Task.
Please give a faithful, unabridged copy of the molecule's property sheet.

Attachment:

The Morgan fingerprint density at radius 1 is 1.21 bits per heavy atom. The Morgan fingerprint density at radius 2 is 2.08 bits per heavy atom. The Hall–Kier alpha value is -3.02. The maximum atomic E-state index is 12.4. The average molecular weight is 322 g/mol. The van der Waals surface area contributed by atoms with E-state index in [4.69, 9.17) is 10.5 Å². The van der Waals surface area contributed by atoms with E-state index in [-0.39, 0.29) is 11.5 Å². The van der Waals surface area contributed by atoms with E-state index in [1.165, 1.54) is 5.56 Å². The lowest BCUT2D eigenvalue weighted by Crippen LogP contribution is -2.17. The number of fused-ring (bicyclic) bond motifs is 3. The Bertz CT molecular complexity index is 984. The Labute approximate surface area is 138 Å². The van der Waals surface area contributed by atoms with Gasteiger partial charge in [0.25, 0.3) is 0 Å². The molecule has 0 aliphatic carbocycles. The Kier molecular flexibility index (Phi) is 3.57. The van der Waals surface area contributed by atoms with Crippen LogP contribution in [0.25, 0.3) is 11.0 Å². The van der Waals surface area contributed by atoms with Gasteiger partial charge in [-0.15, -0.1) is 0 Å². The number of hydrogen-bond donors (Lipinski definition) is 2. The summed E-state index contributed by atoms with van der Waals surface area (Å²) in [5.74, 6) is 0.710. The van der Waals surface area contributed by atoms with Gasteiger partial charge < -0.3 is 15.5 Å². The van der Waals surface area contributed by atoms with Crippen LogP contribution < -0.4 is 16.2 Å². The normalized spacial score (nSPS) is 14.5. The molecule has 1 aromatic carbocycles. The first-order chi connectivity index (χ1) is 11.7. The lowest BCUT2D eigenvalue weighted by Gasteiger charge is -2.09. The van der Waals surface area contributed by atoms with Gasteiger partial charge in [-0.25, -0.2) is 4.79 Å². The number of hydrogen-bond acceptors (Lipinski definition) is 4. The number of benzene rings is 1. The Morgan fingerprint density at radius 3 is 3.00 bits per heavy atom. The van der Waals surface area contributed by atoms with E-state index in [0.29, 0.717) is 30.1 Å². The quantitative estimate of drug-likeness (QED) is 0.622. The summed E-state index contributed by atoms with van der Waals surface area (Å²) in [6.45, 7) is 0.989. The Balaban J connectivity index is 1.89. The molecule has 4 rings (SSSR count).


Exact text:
The Morgan fingerprint density at radius 1 is 1.21 bits per heavy atom. The Morgan fingerprint density at radius 2 is 2.08 bits per heavy atom. The Hall–Kier alpha value is -3.02. The maximum atomic E-state index is 12.4. The average molecular weight is 322 g/mol. The van der Waals surface area contributed by atoms with E-state index in [4.69, 9.17) is 10.5 Å². The van der Waals surface area contributed by atoms with E-state index in [-0.39, 0.29) is 11.5 Å². The van der Waals surface area contributed by atoms with E-state index in [1.165, 1.54) is 5.56 Å². The lowest BCUT2D eigenvalue weighted by Crippen LogP contribution is -2.17. The number of fused-ring (bicyclic) bond motifs is 3. The Bertz CT molecular complexity index is 984. The Labute approximate surface area is 138 Å². The van der Waals surface area contributed by atoms with Gasteiger partial charge in [0.25, 0.3) is 0 Å². The molecule has 0 aliphatic carbocycles. The Kier molecular flexibility index (Phi) is 3.57. The van der Waals surface area contributed by atoms with Crippen LogP contribution in [0.25, 0.3) is 11.0 Å². The van der Waals surface area contributed by atoms with Gasteiger partial charge in [-0.15, -0.1) is 0 Å². The number of hydrogen-bond donors (Lipinski definition) is 2. The summed E-state index contributed by atoms with van der Waals surface area (Å²) in [5.74, 6) is 0.710. The van der Waals surface area contributed by atoms with Gasteiger partial charge < -0.3 is 15.5 Å². The van der Waals surface area contributed by atoms with Crippen LogP contribution < -0.4 is 16.2 Å². The normalized spacial score (nSPS) is 14.5. The molecule has 1 aromatic carbocycles. The first-order chi connectivity index (χ1) is 11.7. The lowest BCUT2D eigenvalue weighted by Gasteiger charge is -2.09. The van der Waals surface area contributed by atoms with Gasteiger partial charge in [-0.25, -0.2) is 4.79 Å². The number of hydrogen-bond acceptors (Lipinski definition) is 4. The number of benzene rings is 1. The Morgan fingerprint density at radius 3 is 3.00 bits per heavy atom. The van der Waals surface area contributed by atoms with E-state index in [0.29, 0.717) is 30.1 Å². The quantitative estimate of drug-likeness (QED) is 0.622. The summed E-state index contributed by atoms with van der Waals surface area (Å²) in [6.45, 7) is 0.989. The Balaban J connectivity index is 1.89. The molecule has 4 rings (SSSR count).